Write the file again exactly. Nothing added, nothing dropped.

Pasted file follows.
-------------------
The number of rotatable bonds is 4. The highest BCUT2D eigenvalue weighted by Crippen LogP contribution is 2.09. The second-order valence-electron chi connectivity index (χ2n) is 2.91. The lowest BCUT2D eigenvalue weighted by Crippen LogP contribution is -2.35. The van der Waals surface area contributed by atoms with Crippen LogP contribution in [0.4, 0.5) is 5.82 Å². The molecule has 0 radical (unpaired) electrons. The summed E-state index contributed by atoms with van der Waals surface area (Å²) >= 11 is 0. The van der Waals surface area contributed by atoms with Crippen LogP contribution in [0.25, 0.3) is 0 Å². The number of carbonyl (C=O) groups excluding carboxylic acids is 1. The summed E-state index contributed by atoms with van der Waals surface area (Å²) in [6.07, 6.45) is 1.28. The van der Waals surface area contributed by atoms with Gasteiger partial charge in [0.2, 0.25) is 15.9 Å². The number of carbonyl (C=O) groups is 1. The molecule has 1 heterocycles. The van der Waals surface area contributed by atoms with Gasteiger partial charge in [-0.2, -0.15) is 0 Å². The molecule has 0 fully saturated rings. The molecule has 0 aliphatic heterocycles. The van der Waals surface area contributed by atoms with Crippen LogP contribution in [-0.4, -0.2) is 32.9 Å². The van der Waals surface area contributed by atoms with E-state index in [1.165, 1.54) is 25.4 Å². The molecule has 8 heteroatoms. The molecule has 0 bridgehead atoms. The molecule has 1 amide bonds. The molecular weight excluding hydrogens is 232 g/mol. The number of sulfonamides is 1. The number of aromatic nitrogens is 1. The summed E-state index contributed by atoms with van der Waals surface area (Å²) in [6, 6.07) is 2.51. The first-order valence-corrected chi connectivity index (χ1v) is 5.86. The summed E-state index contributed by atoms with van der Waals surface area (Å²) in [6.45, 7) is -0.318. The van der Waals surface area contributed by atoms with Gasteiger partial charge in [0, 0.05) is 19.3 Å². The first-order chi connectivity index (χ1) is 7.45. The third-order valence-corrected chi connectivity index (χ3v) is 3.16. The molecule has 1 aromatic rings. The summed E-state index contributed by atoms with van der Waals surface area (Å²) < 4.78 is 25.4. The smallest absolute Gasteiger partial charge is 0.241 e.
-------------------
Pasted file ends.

The number of rotatable bonds is 4. The highest BCUT2D eigenvalue weighted by Crippen LogP contribution is 2.09. The second-order valence-electron chi connectivity index (χ2n) is 2.91. The lowest BCUT2D eigenvalue weighted by Crippen LogP contribution is -2.35. The van der Waals surface area contributed by atoms with Crippen LogP contribution in [0.4, 0.5) is 5.82 Å². The molecule has 0 radical (unpaired) electrons. The summed E-state index contributed by atoms with van der Waals surface area (Å²) >= 11 is 0. The van der Waals surface area contributed by atoms with Crippen LogP contribution in [0.25, 0.3) is 0 Å². The number of carbonyl (C=O) groups excluding carboxylic acids is 1. The summed E-state index contributed by atoms with van der Waals surface area (Å²) in [6.07, 6.45) is 1.28. The van der Waals surface area contributed by atoms with Gasteiger partial charge in [0.2, 0.25) is 15.9 Å². The number of carbonyl (C=O) groups is 1. The molecule has 1 heterocycles. The van der Waals surface area contributed by atoms with Gasteiger partial charge in [-0.2, -0.15) is 0 Å². The molecule has 0 fully saturated rings. The molecule has 0 aliphatic heterocycles. The van der Waals surface area contributed by atoms with Crippen LogP contribution in [-0.4, -0.2) is 32.9 Å². The van der Waals surface area contributed by atoms with E-state index in [1.165, 1.54) is 25.4 Å². The molecule has 8 heteroatoms. The molecule has 0 bridgehead atoms. The molecule has 1 amide bonds. The molecular weight excluding hydrogens is 232 g/mol. The number of sulfonamides is 1. The number of aromatic nitrogens is 1. The summed E-state index contributed by atoms with van der Waals surface area (Å²) in [6, 6.07) is 2.51. The first-order valence-corrected chi connectivity index (χ1v) is 5.86. The summed E-state index contributed by atoms with van der Waals surface area (Å²) in [6.45, 7) is -0.318. The van der Waals surface area contributed by atoms with Gasteiger partial charge in [0, 0.05) is 19.3 Å². The first-order chi connectivity index (χ1) is 7.45. The third-order valence-corrected chi connectivity index (χ3v) is 3.16. The molecule has 1 aromatic rings. The summed E-state index contributed by atoms with van der Waals surface area (Å²) < 4.78 is 25.4. The smallest absolute Gasteiger partial charge is 0.241 e.